If you have to prove you’re down with the folk, go for Busch, full on Bud, Old Milwaukee, or in a wink to hipsters everywhere, PBR. But Bud freaking Light?The NYT has an interesting, even entertaining analysis of this debacle, and correctly points out that the Blue Moon has no craft beer cred.
Michael Warren at The Corner:
Blue Moon has an unwarranted reputation for being less manly than your average brew, but leave it to Crowley, the tough cop, to blast that stigma to pieces. Red Stripe is a Jamaican import, which sort of clashes with the patriotic theme of the beer summit. Obama’s decision to have a Bud Light reminds me of Clinton-era polling. Could the president have picked a more middle-of-the-road, poll-tested, non-controversial beer? All in the name of unity, I suppose.
Chris Good at The Atlantic:
Earlier this week, Daily Show “Senior Black Correspondent” Larry Wilmore said, “Alcohol…that’ll end well. Hey, Obama, booze isn’t how you resolve a racial incident, it’s how you start one.” MSNBC’s Domenico Montenaro wondered why they’re not drinking Sam Adams; NBC called it “what may be the most anticipated beer ever.” Too bad there aren’t any polls on it…wait, SFGate’s Zennie62 took one online (“other” was the preferred brew, beating out Pabst, Budweiser, Miller, and Sapporo).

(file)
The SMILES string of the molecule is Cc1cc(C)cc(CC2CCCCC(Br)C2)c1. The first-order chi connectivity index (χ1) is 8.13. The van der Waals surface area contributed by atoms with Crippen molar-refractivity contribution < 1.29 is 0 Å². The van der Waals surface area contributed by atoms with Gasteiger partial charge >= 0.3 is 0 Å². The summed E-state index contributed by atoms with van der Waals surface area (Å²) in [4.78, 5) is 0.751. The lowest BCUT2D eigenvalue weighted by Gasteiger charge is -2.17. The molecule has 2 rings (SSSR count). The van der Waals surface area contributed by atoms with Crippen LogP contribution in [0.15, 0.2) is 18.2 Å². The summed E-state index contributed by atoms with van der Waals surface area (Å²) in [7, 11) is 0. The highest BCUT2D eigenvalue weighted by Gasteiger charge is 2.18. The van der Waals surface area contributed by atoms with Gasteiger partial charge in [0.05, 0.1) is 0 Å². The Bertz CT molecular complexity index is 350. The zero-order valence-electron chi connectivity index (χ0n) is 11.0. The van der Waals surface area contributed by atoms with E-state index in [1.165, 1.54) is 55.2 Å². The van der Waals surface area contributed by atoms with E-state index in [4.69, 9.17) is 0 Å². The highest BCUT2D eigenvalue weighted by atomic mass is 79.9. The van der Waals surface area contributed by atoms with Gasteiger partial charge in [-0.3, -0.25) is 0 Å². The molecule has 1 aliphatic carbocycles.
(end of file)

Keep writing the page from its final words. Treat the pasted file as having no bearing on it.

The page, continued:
Charles Johnson at LGF:
I hope the President has arranged designated drivers for Gates and Crowley. Wouldn’t want anyone ending up with a DUI after this.
James Matthews Wilson at Front Porch: